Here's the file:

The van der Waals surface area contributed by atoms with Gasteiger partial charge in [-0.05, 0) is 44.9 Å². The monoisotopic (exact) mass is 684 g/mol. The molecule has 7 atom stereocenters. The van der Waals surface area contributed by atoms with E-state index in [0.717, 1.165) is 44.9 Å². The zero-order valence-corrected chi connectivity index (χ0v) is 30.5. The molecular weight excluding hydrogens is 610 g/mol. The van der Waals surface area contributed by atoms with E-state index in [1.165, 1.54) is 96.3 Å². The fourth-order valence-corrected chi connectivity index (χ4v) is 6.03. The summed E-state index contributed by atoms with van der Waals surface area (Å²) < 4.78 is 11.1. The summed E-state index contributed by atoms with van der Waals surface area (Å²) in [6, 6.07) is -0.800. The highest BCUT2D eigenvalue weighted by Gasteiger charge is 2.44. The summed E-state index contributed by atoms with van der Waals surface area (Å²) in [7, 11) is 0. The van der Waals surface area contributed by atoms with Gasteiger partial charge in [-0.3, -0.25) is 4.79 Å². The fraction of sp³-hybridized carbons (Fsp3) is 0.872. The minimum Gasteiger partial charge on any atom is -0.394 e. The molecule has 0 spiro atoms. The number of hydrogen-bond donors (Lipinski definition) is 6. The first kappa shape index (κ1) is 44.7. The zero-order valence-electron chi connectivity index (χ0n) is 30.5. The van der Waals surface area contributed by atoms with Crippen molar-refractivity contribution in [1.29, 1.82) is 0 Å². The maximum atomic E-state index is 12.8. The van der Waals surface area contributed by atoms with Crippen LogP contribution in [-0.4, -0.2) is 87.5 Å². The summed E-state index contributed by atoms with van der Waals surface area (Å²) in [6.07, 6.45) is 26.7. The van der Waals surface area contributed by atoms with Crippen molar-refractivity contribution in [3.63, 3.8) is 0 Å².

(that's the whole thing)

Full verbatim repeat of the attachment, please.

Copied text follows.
The van der Waals surface area contributed by atoms with Gasteiger partial charge in [-0.05, 0) is 44.9 Å². The monoisotopic (exact) mass is 684 g/mol. The molecule has 7 atom stereocenters. The van der Waals surface area contributed by atoms with E-state index in [0.717, 1.165) is 44.9 Å². The zero-order valence-corrected chi connectivity index (χ0v) is 30.5. The molecular weight excluding hydrogens is 610 g/mol. The van der Waals surface area contributed by atoms with E-state index in [1.165, 1.54) is 96.3 Å². The fourth-order valence-corrected chi connectivity index (χ4v) is 6.03. The summed E-state index contributed by atoms with van der Waals surface area (Å²) < 4.78 is 11.1. The summed E-state index contributed by atoms with van der Waals surface area (Å²) in [6, 6.07) is -0.800. The highest BCUT2D eigenvalue weighted by Gasteiger charge is 2.44. The summed E-state index contributed by atoms with van der Waals surface area (Å²) in [7, 11) is 0. The van der Waals surface area contributed by atoms with Gasteiger partial charge in [-0.3, -0.25) is 4.79 Å². The fraction of sp³-hybridized carbons (Fsp3) is 0.872. The minimum Gasteiger partial charge on any atom is -0.394 e. The molecule has 0 spiro atoms. The number of hydrogen-bond donors (Lipinski definition) is 6. The first kappa shape index (κ1) is 44.7. The zero-order valence-electron chi connectivity index (χ0n) is 30.5. The van der Waals surface area contributed by atoms with Crippen molar-refractivity contribution in [1.29, 1.82) is 0 Å². The maximum atomic E-state index is 12.8. The van der Waals surface area contributed by atoms with Crippen LogP contribution in [-0.4, -0.2) is 87.5 Å². The summed E-state index contributed by atoms with van der Waals surface area (Å²) in [6.07, 6.45) is 26.7. The van der Waals surface area contributed by atoms with Crippen molar-refractivity contribution in [3.63, 3.8) is 0 Å².